Where does Helio belong in Indy annals?

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It may be too early to think about, but it's a tantalizing possibility as of Sunday afternoon: Helio Castroneves, five-time Indianapolis 500 champion. "You keep thinking about five and I've wanted three," the Brazilian said after claiming his third 500 victory. "Now we've just made it three and now, I need to be thinking about four. I will be thinking about it and I'll be dreaming about it. But we gotta work for it. Certainly, we have a team to do that, but we have a long way. Right now, I'm just gonna enjoy this moment, because it's very special."

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Photos: Helio Castroneves won a wild, crash-filled running of the Indy 500. Check out all the best shots.
It seems surreal that anybody would break the record of four Indy wins, but the dreams of five also crossed the mind of Penske Racing president Tim Cindric, Castroneves' race strategist and boss. "When I look at it now, I remember as a kid growing up here, remembering how cool it was to wait for A.J. (Foyt) to win his fourth and what that meant and all the hype about A.J. and his fourth, and again with (four-time Indy winner Rick) Mears," he said. "I kinda lived it as a kid and it's kinda cool to sit up here and think that he's got a chance to do it." Whether he reaches the pinnacle of five wins or not, Castroneves' third Indy 500 triumph cements him as one of the best we will ever see at Indianapolis Motor Speedway. But where does he fit between four-time champions like Foyt, Mears and Al Unser and one-time champions like Mario Andretti and Bobby Rahal? Let's put Foyt, Mears and Unser at the top; they have the most wins. If it all came down merely to numbers, Castroneves already would have eclipsed all one- and two-time winners in popularity. But it's not that simple. Racing is an evolving sport and an argument can be made that drivers like Andretti and Rahal had it tougher. Throw in the fact that the 500 is currently contested in a one-chassis, one-engine series that tries to keep costs down with spec equipment and the argument starts to tip toward the past.
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You also have to remember the stories behind their wins. Mario's lone 500 win in 1969 came after several years of heartbreak at the Speedway. In '66 and '67, he won the pole but failed to finish on race day. The 1968 race saw him bow out on the second lap. Considering that '69 is the only 500 victory he and his family have, it makes it all the more precious. For Rahal and his faithful, there's a similar sense of poignancy. When he won at Indianapolis in 1986, his team owner Jim Trueman (the founder of the Red Roof Inn hotel chain) was stricken with cancer. Eleven days after he celebrated with his driver, Trueman died. Both Andretti's and Rahal's stories have become the stuff of legend. With his third Indianapolis 500 victory, Castroneves' story has attained that status. Here is a man who had spent months in a courtroom alongside his sister battling to stay out of jail. All the while, he had to deal with public scrutiny, humiliation and embarrassment. Since this all comes in a time where everything is regarded as news thanks to the 24/7 news cycle of the Internet, the argument begins to tip back toward the present. The sheer amount of public exposure expands the scope of Castroneves' triumphs. But really, this debate may not be settled because it may simply boil down to the generation gap.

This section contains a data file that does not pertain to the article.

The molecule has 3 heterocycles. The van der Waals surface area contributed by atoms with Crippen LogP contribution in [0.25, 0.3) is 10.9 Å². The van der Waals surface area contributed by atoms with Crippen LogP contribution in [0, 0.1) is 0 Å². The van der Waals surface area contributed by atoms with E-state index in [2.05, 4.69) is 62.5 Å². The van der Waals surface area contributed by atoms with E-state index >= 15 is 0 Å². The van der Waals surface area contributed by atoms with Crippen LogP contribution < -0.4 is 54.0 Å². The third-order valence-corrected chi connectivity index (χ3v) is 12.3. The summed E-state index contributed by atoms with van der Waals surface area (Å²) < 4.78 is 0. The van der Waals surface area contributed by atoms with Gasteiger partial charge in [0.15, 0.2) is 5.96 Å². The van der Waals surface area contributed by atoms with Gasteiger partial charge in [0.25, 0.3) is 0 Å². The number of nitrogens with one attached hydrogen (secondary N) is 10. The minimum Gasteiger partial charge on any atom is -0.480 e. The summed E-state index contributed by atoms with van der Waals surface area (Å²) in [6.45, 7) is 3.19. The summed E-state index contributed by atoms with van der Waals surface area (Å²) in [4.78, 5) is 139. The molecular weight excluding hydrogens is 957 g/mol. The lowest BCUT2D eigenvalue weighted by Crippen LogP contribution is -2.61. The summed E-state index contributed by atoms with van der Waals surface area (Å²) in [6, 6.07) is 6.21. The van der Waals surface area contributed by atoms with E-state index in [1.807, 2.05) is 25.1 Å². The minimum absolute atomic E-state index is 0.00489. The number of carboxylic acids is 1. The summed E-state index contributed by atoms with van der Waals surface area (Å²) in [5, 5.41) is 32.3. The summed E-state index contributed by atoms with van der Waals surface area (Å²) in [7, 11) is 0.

In Andretti's and Rahal's time, the Indianapolis 500 and Indy racing were No. 1. NASCAR was basically a regional sport. In Castroneves' time, the "Greatest Spectacle in Racing" and IndyCar racing are still in rehab after the IRL-CART split. NASCAR rules the American racing landscape and the public has a myriad options to entertain themselves. For those who remember the golden years of the sport, Mario, Bobby, A.J., Rick and Al Sr. will always be the best. To this generation, we may wind up putting Castroneves on the pedestal. If Scott Dixon, Dario Franchitti or Dan Wheldon wins another 500, we'll think about doing the same. But regardless of which side we pick in the debate over these legends, one thing is certain. Castroneves' three victories are quite a feat. "What a story Helio is," teammate Ryan Briscoe enthused after finishing 15th. "It's just incredible. It's just unbelievable for him. I'm so happy for Helio. It's just a Cinderella story. He's like a newborn kid and on top of the world." And that's something most people can agree on.

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